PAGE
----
As long as it remains in a juvenile state, creeping fig shows off small, oval to heart-shaped foliage. If planted against a wall, all growth will initially be vertical. However, when creeping fig matures from juvenile to adult after several years of growth, it sends out horizontal branches. Upon these branches, dainty, clinging leaves give way to considerably larger, floppy adult leaves, which are accompanied by plum-sized fruit. Although this fruit resembles edible figs, it is not fit for consumption, even while its juice is made into jelly in Taiwan and Singapore. A vining hybrid between creeping fig and conventional tree fig, however, has yielded a vine with comestible fruit. To prevent creeping fig from transitioning to its adult stage, snip off all horizontal growth.

While the transition of creeping fig from juvenile to adult is marked by a change from vertical to horizontal growth, the opposite process is at work with ivy, the most widely planted ground cover. When ivy is in its juvenile stage, it wants to grow horizontally, even while it will veer skyward when given vertical support. Upon reaching adulthood, however, ivy stems shoot straight up, creating shrubs and even small trees where once there was a flat expanse of ground cover. Adult ivy foliage loses its sharp edges and triangularity as leaves become ovate and there is proliferation of chartreuse flower spindles.

Creeping fig and ivy share at least one regrettable trait: They love to clamber up tree trunks.

On a number of occasions, I have seen ivy suffocate and kill a tree. This usually happens in a side yard or toward the rear of a property where a small ornamental tree, such as a flowering pear, is neglected and, after a few years, completely engulfed by ivy.

 

More Diseases and Disorders Questions

Yellow-orange fungus on Ash tree in Ohio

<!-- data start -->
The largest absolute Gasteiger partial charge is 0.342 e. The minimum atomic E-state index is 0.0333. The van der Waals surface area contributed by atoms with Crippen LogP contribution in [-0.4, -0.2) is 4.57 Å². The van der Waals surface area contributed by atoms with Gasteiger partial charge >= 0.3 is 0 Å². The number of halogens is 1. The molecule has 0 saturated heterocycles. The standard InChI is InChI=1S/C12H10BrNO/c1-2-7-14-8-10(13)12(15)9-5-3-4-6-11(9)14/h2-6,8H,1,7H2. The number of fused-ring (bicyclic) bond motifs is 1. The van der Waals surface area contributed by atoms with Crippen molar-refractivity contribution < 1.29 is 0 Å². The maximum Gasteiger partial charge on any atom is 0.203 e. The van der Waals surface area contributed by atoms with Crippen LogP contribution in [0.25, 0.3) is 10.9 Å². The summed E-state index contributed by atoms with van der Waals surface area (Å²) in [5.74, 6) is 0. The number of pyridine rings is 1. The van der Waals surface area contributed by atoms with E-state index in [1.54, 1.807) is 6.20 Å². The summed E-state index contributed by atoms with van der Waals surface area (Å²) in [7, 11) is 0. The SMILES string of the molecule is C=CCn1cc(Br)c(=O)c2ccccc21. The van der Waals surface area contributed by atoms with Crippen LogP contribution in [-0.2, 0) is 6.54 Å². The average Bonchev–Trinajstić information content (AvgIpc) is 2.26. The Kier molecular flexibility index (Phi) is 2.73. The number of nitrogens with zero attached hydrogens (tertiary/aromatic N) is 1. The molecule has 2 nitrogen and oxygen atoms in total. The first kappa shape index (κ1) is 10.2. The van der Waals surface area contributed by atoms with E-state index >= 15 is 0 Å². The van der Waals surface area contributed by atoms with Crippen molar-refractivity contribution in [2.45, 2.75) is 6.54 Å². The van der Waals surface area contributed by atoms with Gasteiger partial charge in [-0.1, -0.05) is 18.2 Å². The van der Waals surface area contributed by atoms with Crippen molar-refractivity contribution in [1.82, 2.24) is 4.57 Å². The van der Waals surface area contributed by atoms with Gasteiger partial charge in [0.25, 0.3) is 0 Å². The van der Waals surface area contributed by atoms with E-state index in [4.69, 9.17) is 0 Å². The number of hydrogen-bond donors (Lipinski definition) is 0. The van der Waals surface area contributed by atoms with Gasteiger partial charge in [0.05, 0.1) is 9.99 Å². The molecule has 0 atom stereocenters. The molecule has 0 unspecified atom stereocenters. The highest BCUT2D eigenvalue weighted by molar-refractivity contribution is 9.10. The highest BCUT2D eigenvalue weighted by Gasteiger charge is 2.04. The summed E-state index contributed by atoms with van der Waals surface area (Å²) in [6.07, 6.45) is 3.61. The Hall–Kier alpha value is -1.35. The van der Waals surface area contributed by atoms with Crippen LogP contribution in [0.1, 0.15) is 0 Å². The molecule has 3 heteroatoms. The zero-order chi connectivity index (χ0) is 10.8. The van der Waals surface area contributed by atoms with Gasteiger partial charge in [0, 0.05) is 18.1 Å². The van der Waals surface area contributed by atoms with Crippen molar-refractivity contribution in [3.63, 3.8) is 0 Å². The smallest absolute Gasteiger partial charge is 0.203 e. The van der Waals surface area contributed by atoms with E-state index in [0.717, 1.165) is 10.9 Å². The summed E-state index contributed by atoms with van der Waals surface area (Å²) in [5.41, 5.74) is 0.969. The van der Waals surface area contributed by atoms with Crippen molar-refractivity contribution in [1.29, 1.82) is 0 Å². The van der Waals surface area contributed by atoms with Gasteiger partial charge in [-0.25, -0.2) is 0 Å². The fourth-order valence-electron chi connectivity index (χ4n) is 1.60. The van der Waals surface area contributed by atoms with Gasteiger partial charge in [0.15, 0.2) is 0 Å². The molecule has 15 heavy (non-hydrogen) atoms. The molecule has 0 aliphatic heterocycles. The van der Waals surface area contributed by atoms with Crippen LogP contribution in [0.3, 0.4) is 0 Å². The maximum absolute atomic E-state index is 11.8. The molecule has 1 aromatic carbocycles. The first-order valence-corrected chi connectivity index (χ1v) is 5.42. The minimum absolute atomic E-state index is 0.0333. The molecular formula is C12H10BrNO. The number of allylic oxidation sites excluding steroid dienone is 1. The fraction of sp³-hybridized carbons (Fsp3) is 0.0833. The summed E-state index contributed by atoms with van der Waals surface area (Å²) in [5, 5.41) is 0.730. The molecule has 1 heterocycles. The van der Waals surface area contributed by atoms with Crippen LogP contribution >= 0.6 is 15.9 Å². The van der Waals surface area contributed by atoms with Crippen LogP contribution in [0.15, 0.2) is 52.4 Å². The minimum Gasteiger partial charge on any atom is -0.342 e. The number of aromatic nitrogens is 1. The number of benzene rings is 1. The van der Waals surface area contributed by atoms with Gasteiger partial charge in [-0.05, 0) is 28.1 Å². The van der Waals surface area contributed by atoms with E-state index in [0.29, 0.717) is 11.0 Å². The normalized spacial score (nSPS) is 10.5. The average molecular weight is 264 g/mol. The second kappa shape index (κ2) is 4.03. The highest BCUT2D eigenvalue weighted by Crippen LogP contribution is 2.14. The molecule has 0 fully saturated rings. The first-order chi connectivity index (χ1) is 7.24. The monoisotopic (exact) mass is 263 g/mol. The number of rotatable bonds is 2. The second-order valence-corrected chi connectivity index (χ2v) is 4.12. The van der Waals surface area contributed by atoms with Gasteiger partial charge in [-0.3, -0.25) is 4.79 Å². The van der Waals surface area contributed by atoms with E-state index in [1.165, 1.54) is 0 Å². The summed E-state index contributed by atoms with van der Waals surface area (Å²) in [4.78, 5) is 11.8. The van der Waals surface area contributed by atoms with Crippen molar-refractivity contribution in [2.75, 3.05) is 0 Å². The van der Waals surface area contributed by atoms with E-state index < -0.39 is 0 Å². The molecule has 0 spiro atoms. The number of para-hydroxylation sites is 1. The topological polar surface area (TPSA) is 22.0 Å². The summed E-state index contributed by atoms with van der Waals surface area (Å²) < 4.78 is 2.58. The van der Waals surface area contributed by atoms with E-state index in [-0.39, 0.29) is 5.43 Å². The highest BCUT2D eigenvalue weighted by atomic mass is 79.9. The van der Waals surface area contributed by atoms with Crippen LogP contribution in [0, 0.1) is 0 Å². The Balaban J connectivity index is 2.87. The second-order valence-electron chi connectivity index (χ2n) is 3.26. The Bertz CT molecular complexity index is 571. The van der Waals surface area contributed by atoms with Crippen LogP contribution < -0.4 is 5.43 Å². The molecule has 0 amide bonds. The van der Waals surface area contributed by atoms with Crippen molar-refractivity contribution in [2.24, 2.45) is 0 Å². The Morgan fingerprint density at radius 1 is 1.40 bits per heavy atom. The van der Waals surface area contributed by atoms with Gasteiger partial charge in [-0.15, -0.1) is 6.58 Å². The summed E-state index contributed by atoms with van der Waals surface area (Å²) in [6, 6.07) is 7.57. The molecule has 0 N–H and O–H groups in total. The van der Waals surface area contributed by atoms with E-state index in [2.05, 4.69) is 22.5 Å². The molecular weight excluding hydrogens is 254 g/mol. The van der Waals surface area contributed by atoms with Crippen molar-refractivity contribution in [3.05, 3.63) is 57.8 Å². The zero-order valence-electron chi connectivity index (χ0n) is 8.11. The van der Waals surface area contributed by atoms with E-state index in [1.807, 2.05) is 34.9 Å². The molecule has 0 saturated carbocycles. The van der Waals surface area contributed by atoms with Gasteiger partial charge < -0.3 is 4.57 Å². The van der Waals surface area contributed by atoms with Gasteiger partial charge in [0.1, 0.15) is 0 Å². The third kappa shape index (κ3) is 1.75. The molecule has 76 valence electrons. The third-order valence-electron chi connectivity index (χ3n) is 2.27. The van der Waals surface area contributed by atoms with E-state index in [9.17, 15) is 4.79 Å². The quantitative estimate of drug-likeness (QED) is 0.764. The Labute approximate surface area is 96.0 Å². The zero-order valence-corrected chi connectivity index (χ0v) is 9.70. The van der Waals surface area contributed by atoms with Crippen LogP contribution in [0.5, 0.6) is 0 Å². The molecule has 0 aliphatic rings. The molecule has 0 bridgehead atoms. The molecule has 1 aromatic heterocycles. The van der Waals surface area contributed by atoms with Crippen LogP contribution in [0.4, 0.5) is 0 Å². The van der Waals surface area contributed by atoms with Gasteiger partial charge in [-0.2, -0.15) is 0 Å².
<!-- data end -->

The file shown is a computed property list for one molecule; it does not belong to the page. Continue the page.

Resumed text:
July 14, 2009 - Dear Mr. Smarty Plants, I have a large ash tree which started growing some yellowish orange fungus around the base this spring. With this fungus there are also black bugs with a orange marking near i...
view the full question and answer

Bark problems with Monterrey oak from Austin
September 15, 2012 - I planted a 65 gallon Monterrey Oak (White Oak) in my front yard in February of this year. I water it once a week. All of the leaves and branches appear very healthy and there is no discoloration....
view the full question and answer

Webs on tree trunk, probably bark lice
August 19, 2009 - webs on tree trunk and creeping up. See no spiders or worms. what could be. very fine, thick web
view the full question and answer

Problems with fruit of Mexican Plum from McKinney TX
May 19, 2013 - MY Mexican plum tree (about 5 years old) has small fruit on it. Some of them are severely deformed, and look rotten almost. They are bumpy and ragged looking. Or they are pasty white,rotten and dried ...
view the full question and answer

Live oak leaves turning yellow after planting in Houston
December 19, 2011 - We bought a 65 gallon live oak in early October, and have been watering fairly heavily three days a week. It seemed OK, then all of a sudden lots of the leaves are turning yellow. Is it getting too ...
view the full question and answer

Support the Wildflower Center by Donating Online or Becoming a Member today.